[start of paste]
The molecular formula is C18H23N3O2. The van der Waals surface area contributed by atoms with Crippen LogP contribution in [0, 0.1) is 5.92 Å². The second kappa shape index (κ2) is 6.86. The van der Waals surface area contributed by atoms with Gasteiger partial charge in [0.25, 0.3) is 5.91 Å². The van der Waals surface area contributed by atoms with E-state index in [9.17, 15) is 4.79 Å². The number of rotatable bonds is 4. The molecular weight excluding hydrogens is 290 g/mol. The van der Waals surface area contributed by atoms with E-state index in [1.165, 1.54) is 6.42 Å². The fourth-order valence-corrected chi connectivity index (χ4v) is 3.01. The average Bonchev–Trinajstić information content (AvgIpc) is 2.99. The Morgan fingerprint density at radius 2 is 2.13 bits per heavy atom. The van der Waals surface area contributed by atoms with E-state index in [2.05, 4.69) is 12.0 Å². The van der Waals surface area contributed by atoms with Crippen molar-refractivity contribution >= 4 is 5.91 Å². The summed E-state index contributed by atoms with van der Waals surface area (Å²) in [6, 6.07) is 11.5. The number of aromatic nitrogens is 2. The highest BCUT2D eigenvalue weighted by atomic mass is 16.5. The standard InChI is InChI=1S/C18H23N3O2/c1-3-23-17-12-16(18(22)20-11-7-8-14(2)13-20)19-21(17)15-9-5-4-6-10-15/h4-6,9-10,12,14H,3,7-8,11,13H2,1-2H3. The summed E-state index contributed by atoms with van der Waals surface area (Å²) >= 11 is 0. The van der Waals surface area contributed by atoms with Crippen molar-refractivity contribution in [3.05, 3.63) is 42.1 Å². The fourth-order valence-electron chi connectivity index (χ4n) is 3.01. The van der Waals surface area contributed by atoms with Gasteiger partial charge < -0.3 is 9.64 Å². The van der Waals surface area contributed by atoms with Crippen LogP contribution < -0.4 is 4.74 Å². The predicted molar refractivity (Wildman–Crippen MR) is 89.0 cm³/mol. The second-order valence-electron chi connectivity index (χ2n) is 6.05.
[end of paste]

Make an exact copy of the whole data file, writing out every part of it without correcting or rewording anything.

The molecular formula is C18H23N3O2. The van der Waals surface area contributed by atoms with Crippen LogP contribution in [0, 0.1) is 5.92 Å². The second kappa shape index (κ2) is 6.86. The van der Waals surface area contributed by atoms with Gasteiger partial charge in [0.25, 0.3) is 5.91 Å². The van der Waals surface area contributed by atoms with E-state index in [9.17, 15) is 4.79 Å². The number of rotatable bonds is 4. The molecular weight excluding hydrogens is 290 g/mol. The van der Waals surface area contributed by atoms with E-state index in [1.165, 1.54) is 6.42 Å². The fourth-order valence-corrected chi connectivity index (χ4v) is 3.01. The average Bonchev–Trinajstić information content (AvgIpc) is 2.99. The Morgan fingerprint density at radius 2 is 2.13 bits per heavy atom. The van der Waals surface area contributed by atoms with E-state index in [2.05, 4.69) is 12.0 Å². The van der Waals surface area contributed by atoms with Crippen molar-refractivity contribution >= 4 is 5.91 Å². The summed E-state index contributed by atoms with van der Waals surface area (Å²) in [6, 6.07) is 11.5. The number of aromatic nitrogens is 2. The highest BCUT2D eigenvalue weighted by atomic mass is 16.5. The standard InChI is InChI=1S/C18H23N3O2/c1-3-23-17-12-16(18(22)20-11-7-8-14(2)13-20)19-21(17)15-9-5-4-6-10-15/h4-6,9-10,12,14H,3,7-8,11,13H2,1-2H3. The summed E-state index contributed by atoms with van der Waals surface area (Å²) >= 11 is 0. The van der Waals surface area contributed by atoms with Crippen molar-refractivity contribution in [3.05, 3.63) is 42.1 Å². The fourth-order valence-electron chi connectivity index (χ4n) is 3.01. The van der Waals surface area contributed by atoms with Gasteiger partial charge < -0.3 is 9.64 Å². The van der Waals surface area contributed by atoms with Crippen LogP contribution < -0.4 is 4.74 Å². The predicted molar refractivity (Wildman–Crippen MR) is 89.0 cm³/mol. The second-order valence-electron chi connectivity index (χ2n) is 6.05.